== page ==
The London Paper – 14 Jan 2008
‘Now is the winter of our discontent’ … of that, there can be absolutely no effing doubt. I’m just back from two and half fun-filled weeks in sunny Thailand and currently feel about as optimistic as a Spurs supporter on a drugs come-down. Everyone at the office seems highly stressed and we’ve got at least three months of hideous weather to look forward to. Also, because of the ongoing sub-prime crisis, it looks like Dawn French has got a higher chance of winning ‘rear of the year’ than stock markets have of a bullish twelve months and that means pony year-end bonuses seem likely to be the order of the day. But much, much worse than all that … I’ve once again decided to indulge in the despicable City tradition of having a ‘dry January’.
I don’t know which sick mofo invented the City custom of foregoing alcohol for January but he, and buffoons like me who torture ourselves by adhering to it, are clearly gluttons for punishment. Currently, around nine of my close colleagues are struggling to abstain from the devil’s urine but it ain’t easy. January has to be about the most dismal, gloomy time of year on our little island – what with its gruesome weather, its lack of parties and the numerous heavily indebted and depressed friends staying at home regretting their Christmas spending strategy. To exacerbate this soul-destroying scenario further by removing the crutch of alcohol seems like bravery over and above the call of duty. It’s like going to a Spice Girls concert without taking earplugs.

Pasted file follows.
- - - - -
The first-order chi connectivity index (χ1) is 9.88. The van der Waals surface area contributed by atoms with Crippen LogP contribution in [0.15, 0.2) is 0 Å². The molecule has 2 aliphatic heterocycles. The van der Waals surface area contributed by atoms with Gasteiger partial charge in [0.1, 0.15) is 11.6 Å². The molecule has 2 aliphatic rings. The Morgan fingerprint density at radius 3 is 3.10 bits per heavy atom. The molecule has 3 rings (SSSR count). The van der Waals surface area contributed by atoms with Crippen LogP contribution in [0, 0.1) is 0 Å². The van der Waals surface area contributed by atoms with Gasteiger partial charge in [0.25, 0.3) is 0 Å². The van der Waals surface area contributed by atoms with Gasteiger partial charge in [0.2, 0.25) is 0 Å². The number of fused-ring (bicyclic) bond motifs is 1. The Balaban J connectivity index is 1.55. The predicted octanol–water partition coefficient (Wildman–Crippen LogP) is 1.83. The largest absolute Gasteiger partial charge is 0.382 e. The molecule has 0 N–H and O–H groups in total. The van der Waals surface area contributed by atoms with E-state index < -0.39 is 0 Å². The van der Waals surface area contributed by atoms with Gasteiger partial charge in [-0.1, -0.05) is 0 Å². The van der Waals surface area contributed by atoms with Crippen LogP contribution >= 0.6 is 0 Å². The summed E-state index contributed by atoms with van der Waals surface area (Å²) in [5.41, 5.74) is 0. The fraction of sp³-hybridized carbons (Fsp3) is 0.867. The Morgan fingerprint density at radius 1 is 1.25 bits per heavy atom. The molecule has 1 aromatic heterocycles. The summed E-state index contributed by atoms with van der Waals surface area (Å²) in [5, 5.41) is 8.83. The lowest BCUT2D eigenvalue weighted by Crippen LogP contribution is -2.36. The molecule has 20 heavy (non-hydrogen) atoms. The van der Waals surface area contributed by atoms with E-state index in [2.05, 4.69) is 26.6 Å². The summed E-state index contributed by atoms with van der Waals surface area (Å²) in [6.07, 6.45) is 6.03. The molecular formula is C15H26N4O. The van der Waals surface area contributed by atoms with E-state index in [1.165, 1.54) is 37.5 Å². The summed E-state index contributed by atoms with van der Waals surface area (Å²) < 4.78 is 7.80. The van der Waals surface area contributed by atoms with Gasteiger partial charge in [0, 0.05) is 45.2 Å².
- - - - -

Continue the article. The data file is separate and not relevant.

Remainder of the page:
What’s even worse is that last year I gave up bothering to write research notes and composing financial models and instead focussed on taking clients out on the lash. Frankly, it seemed like a slightly more fun ‘corporate strategy’ as I enter the twilight of my career. So, by abstaining from going out on the piss I’m effectively removing my unique selling point … the only thing I bring to the party. Hell, if I can’t think of something to do soon I might even have to open a spreadsheet and do some real work.
The question then is, why do my colleagues and I put ourselves through this appalling nonsense year in year out? It is, of course, to try and give our poor livers a break from the almost incessant battering they take during the December boozing period. It’s also partly to prove to ourselves that we’re not alcoholics – though any two-bit psychologist worth his salt will tell you that, if anything, our sense of achievement at having successfully avoided booze for one whole month merely reveals what hopeless piss-heads we clearly all are. I’ll tell you one thing for nothing, after that sobering realisation, I need a f&*ing drink.